A forensic scientist must be deliberate, thorough and precise when analyzing evidence because lives and reputations are at stakes.
“Before we even enter the crime scene we need to pass competency training. We have to be careful with contamination because if we contaminate evidence, things can go wrong with DNA testing or other analysis so we have to stay observant and careful so that we can have the best evidence at the end of the day,” Anzalone said.
Ultimately, a forensic scientist’s goal is to present comprehensive and credible evidence to be accepted by the jury. However, as science develops, so do the criminals. The race between criminals and the law has become increasingly tight as the internet and access to online resources are evolving by the minute.
The ability to enforce the law eventually falls onto the capabilities of a criminalist to not only analyze evidence but also to innovate and adapt to match or surpass criminals for lawyers and police to enact justice.
“There’s a sort of arms race of criminology and the criminals themselves trying to evade the advances in forensic science and that there are lots of scientific advances that are going to come out of this,” Kamat said. “In general, it’s always been kind of equal, and I feel it will stay that way for the most part. So it’s kind of good that, by and large, we can catch criminals. Because of this arms race, there are a lot of scientific developments in biochemistry and other fields of science and technology.”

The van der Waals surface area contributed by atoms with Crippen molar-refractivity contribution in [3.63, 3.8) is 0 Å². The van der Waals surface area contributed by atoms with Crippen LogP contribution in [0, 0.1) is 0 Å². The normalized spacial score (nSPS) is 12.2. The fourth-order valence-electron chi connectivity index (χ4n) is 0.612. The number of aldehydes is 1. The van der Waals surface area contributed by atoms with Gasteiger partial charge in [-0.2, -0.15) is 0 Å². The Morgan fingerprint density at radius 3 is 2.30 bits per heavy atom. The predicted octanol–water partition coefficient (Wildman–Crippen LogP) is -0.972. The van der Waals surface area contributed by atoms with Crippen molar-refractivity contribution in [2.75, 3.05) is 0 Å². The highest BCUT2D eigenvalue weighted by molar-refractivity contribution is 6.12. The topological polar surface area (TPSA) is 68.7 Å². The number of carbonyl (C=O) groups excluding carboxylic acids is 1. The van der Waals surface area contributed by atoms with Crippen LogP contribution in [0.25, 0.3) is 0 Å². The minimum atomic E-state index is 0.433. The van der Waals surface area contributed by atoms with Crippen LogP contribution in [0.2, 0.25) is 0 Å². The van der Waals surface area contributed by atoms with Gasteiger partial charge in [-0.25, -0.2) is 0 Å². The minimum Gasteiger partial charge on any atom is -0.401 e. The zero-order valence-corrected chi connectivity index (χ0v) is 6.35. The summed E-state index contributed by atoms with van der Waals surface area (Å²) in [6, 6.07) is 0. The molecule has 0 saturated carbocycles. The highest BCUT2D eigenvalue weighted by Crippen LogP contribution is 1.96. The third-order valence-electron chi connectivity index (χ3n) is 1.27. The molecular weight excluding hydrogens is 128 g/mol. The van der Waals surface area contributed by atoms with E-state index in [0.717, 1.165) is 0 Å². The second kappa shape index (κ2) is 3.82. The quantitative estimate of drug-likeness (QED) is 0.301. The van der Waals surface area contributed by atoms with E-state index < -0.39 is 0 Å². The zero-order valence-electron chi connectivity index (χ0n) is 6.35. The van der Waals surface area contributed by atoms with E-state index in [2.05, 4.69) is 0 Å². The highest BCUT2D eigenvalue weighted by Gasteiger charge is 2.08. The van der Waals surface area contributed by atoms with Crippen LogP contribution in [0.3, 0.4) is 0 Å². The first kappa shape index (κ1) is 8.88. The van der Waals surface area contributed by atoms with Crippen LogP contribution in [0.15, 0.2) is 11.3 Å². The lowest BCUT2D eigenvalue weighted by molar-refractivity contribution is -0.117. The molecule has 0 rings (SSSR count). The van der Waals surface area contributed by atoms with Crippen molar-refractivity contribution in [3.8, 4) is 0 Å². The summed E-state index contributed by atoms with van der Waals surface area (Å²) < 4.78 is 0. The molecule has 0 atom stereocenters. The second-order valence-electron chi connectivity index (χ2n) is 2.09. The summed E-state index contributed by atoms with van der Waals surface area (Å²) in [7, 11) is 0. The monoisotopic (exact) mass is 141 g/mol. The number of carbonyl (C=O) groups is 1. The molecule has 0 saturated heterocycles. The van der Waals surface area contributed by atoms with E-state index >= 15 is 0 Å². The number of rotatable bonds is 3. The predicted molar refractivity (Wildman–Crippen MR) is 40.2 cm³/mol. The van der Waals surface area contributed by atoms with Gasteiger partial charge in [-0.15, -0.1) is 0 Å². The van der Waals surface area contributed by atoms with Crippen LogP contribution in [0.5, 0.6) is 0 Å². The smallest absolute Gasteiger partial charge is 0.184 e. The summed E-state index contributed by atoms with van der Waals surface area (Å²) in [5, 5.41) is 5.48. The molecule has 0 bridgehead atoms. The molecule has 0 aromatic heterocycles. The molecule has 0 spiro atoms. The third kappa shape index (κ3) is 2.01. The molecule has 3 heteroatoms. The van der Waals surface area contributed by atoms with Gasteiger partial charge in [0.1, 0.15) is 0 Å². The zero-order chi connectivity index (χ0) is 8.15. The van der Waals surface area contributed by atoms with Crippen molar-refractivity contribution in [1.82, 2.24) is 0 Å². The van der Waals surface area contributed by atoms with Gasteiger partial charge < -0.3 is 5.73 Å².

Forensic scientists are not just scientists but also humans. Many of them have to deal with the stresses of examining sensitive information and can face backlash from many different kinds of people.
Additionally, with the rapidly changing political climate and the recent attitude shift towards the police and law enforcement, further pressure is added on forensic scientists to produce the facts needed to prosecute or exonerate people. This additional pressure has negatively impacted the scientists as the pressure to “get it right” mounts.
“In current times, something like George Floyd has become a rough time for law enforcement because there is so much negative attention towards us out there, so we’ve learned to be in a lot of personal wellness training. Having a good support network is very important and being able to verbalize what is bothering you,” Anzalone said.
However, Anzalone believes that the negative attention is not to dissuade anyone from becoming a forensic scientist but is an additional factor to account for when considering forensic science as a career choice.
“I like to tell students that might be interested in forensic science to get a degree in science first. Then pursuing forensic science through programs and internships. Getting a science degree keeps your options open. Forensic programs are great but nothing can fully prepare you for the job because of the nature of crime as a whole. So keep your options open in case you find it’s not for you,” Anzalone said.